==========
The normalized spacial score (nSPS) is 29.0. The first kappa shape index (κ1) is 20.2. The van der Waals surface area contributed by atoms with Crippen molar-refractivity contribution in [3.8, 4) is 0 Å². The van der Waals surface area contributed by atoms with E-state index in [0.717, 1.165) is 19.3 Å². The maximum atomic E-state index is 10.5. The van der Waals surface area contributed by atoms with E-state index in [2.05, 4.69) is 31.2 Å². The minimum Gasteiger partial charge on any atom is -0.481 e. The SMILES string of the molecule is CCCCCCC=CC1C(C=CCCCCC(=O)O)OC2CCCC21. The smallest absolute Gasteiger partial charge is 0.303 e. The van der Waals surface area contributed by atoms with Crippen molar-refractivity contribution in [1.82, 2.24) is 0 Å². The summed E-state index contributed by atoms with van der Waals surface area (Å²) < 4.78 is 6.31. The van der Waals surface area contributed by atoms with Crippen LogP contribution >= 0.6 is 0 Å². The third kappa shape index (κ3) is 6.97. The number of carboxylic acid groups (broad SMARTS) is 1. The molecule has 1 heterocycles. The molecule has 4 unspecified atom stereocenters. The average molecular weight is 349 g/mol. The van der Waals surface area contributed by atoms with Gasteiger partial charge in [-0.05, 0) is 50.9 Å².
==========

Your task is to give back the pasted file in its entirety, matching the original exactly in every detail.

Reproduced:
The normalized spacial score (nSPS) is 29.0. The first kappa shape index (κ1) is 20.2. The van der Waals surface area contributed by atoms with Crippen molar-refractivity contribution in [3.8, 4) is 0 Å². The van der Waals surface area contributed by atoms with E-state index in [0.717, 1.165) is 19.3 Å². The maximum atomic E-state index is 10.5. The van der Waals surface area contributed by atoms with E-state index in [2.05, 4.69) is 31.2 Å². The minimum Gasteiger partial charge on any atom is -0.481 e. The SMILES string of the molecule is CCCCCCC=CC1C(C=CCCCCC(=O)O)OC2CCCC21. The smallest absolute Gasteiger partial charge is 0.303 e. The van der Waals surface area contributed by atoms with Crippen molar-refractivity contribution in [1.82, 2.24) is 0 Å². The summed E-state index contributed by atoms with van der Waals surface area (Å²) < 4.78 is 6.31. The van der Waals surface area contributed by atoms with Crippen LogP contribution >= 0.6 is 0 Å². The third kappa shape index (κ3) is 6.97. The number of carboxylic acid groups (broad SMARTS) is 1. The molecule has 1 heterocycles. The molecule has 4 unspecified atom stereocenters. The average molecular weight is 349 g/mol. The van der Waals surface area contributed by atoms with Gasteiger partial charge in [-0.05, 0) is 50.9 Å².